Fire symbolizes the relationships within the Fitzgerald family, evidenced in part by Picoult’s choice of Carl Sandburg’s poem “Kin” as the epigraph for the opening chapters. The poem describes fire’s ability to warm as well as to consume, just as the relationships we see in the family, particularly that of Anna and Kate, can both nourish and destroy. Anna and Kate emotionally sustain each other, for instance, even as Anna undergoes painful medical procedures in order for Kate to survive. At the same time, Kate feels increasingly wasted and consumed by her struggle to remain alive, and to a great degree no longer wants to be sustained. Moreover, Anna compares her decision to file the lawsuit for medical emancipation with giving fuel to a fire. Another of the epigraphs Picoult chooses, the poem “First Fig” by Edna St. Vincent Millay, talks about a candle burning at both ends. The family, like that candle, is metaphorically burning itself out.
More than any of the other characters, Jesse and Brian display particular preoccupations with fire. Jesse turns out to be the arsonist setting fires all over the city, while Brian, a career firefighter, earns his living putting fires out. Although Jesse and Brian approach fire in different ways, fire means essentially the same thing to both of them. They view it as a destructive and essentially uncontrollable force, and in that sense fire to them serves as a symbol of Kate’s cancer and the effect that cancer is having on their family, which is figuratively burning out. Just as Brian puts out actual fires at work, he tries at home to put out figurative fires, such as the emotional problems Anna has in response to Kate’s health and Jesse’s negative behavior in reaction to Kate. Jesse’s destructive acts, notably his setting fire to several buildings, stem from his overwhelming sense of guilt over his inability to save Kate. His feeling of powerlessness regarding Kate’s cancer turns into rage, which he releases by burning down buildings. For Jesse, fire also serves as a way to gain his father’s attention, albeit indirectly. Jesse feels neglected because his parents focus so much on Kate, but by setting fires he can literally call his father’s attention any time he chooses.
Stars and dark matter function as separate, but related, symbols in the novel. Because stars emit light, we can see where they are and how they move. But dark matter, as Brian explains to Julia, can’t be seen. We only know it exists because we can measure the gravitational effect it has on the visible objects, including stars, around it. Similarly, the references to stars in the novel, which come predominantly from Brian, relate to the general situations characters find themselves in. When Brian talks about twin stars, for instance, and how the light from one star can be so bright that it obscures the light of the other star, the metaphor clearly points to the relationship between Anna and Kate. Because her illness draws so much of their parents’ attention, Kate figuratively obscures Anna’s presence. In another example, we learn that Brian and Sara named Anna after the constellation (and galaxy) Andromeda, said to be located in the sky between her mother and father. Anna, similarly, has one parent on either side of her in her court battle, with one supporting her decision and one fighting it. Furthermore, in Greek mythology, Andromeda’s parents sacrificed her to save their country, much as Anna’s parents force Anna to make sacrifices to save Kate, and to a large degree, their family.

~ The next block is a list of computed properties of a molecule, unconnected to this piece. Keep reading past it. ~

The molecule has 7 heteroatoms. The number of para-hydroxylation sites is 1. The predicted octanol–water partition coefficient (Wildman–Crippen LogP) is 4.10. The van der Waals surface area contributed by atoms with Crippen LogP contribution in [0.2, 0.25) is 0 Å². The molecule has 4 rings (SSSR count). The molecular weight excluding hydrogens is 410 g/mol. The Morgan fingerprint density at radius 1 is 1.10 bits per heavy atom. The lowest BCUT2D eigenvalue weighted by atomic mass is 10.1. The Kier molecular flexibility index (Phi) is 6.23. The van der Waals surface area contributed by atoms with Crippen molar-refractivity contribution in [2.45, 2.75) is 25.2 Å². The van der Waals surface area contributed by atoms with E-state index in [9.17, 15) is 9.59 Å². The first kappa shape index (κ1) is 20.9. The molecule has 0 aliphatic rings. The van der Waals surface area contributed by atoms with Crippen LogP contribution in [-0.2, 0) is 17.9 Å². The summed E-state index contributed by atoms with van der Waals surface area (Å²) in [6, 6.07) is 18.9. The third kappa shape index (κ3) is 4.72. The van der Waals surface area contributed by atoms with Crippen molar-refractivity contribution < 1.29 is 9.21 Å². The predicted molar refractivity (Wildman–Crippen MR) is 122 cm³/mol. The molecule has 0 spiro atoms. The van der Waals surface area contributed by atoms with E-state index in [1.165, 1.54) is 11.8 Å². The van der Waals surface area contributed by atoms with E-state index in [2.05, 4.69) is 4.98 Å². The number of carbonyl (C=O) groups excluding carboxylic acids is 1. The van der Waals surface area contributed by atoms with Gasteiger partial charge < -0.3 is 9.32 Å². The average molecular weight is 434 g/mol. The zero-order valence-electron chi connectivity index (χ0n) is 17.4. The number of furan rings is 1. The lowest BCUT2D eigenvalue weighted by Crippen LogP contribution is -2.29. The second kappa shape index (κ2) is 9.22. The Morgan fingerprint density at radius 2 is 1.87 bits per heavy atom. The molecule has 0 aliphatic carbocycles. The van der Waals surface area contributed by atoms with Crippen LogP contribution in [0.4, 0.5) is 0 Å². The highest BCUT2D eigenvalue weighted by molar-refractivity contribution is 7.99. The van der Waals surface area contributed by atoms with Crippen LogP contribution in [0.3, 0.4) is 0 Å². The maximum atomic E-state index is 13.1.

Dark matter, on the other hand, refers to the hidden motivations influencing the behavior of the characters. For Anna, that motivation is her desire to fulfill Kate’s wish to die, which prompts Anna to file the lawsuit at the center of the novel. For Jesse, the metaphor pertains to his feelings of guilt over not being able to save Kate and his desire for more attention from his parents, both of which lead him to start setting fires. For Campbell, the wish to hide his epilepsy motivates him, causing him to lie about his need for a service dog and providing the reason he ended his relationship with Julia when they were younger. In each case, the characters try to keep their motivations hidden, but those motivations still show themselves in the behavior of the characters, just as an observer can detect the presence of dark matter by its effects on its surroundings.
More than her baldness or the scarring on her skin, Kate’s central line, meaning the catheter protruding from her chest that serves as the main port into Kate’s body for her treatments, symbolizes her cancer. Repeatedly in the novel, characters note the presence of Kate’s central line. For instance, when Kate receives her first dose of cord blood, harvested from Anna’s umbilical cord just moments after her birth, Sara watches the doctors connect the bag to the central line. The most notable episode involving Kate’s central line occurs when Kate, Anna, and Sara shop for Kate’s prom dress. Kate becomes frustrated because the dresses are cut too low. When the saleswoman, thinking Kate’s concern is that she doesn’t want to show too much skin, suggests a dress that will cover what she calls “a fair amount of cleavage,” Kate becomes angry. Kate opens the top of her blouse revealing the catheter sticking out from her chest and asks the saleswoman if the dress will cover it.